Ask the Trainer | Additional dog creates chaos |

Ask the Trainer | Additional dog creates chaos

Dear Carla,

We recently added a third dog to our household and itand#8217;s created chaos! All the dogs are rescues. Our two older male dogs have been together for a few years and are relatively calm. The new dog is an energetic two year old female and she is teaching the boys bad habits! Barking at visitors, stealing food off the counter and running out the door are just a few of the the problems. I love this new dog, but sheand#8217;s driving me crazy.



Dear Overwhelmed,

Living with multiple dogs is considerably harder that living with one. One dog may bark at the door, but a group can work themselves into a frenzy. Also, the more dogs you have, the harder it will be to get their attention because they are less dependent on the humans in the house for companionship. Much of the traditional advice about living in a multi-dog household centers around and#8220;dominance;and#8221; deciding which dog is the and#8220;alphaand#8221; and reinforcing that dogand#8217;s position in the pack so the other dogs will understand their place. This concept is rooted in a common comparison between wolf and dog pack behavior, which is a very complicated subject. Suffice it to say, dogs arenand#8217;t wolves.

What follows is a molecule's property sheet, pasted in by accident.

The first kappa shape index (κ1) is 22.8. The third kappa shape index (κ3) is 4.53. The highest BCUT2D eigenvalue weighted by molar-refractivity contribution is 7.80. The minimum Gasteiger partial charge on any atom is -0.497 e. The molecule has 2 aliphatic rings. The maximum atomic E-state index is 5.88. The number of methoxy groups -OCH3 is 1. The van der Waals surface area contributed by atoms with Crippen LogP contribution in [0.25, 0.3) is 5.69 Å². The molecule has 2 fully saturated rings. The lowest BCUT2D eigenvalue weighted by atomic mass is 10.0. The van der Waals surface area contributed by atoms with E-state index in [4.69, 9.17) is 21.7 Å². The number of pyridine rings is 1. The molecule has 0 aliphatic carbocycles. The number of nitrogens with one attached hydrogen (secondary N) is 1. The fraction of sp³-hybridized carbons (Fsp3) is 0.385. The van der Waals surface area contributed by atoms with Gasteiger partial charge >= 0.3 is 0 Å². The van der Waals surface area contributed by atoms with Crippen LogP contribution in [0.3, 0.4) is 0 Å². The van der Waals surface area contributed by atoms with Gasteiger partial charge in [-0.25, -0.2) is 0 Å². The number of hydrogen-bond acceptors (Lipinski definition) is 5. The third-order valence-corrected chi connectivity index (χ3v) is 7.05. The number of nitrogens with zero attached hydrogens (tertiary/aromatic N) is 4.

My advice for living with multiple dogs is to provide structure and training. Dogs like predictability. Predictable schedules and rules will help enormously. Create and stick to a regular feeding schedule and be sure to give each dog a quiet space to eat and finish without the pressure of the other dogs breathing down their neck. When you start to train, you will need to work with each dog separately before you can implement any kind of group cue. I like to work with one dog while the others watch from behind a gate. This builds motivation (is it my turn yet?). Teach your dogs they will get what they want if they are polite and patient. Want to go outside? Wait nicely at the door until I tell you to go out. Do you want dinner? Sit politely and wait until I tell you to eat.

If you arenand#8217;t sure how to get started, consider attending a positive reinforcement based basic manners class with your new girl. You can take the knowledge home to the other dogs. Also, a great read for anyone living with several dogs is and#8220;Feeling Outnumbered and#8212; How to Manage and Enjoy Your Multi-Dog Householdand#8221; by Patricia B. McConnell, Ph.D. and Karen B. London, Ph.D. This short book is packed with practical advice.

and#8212; If you have a pet topic/issue you would like to see covered in the Ask the Trainer column, please email Carla Brown at

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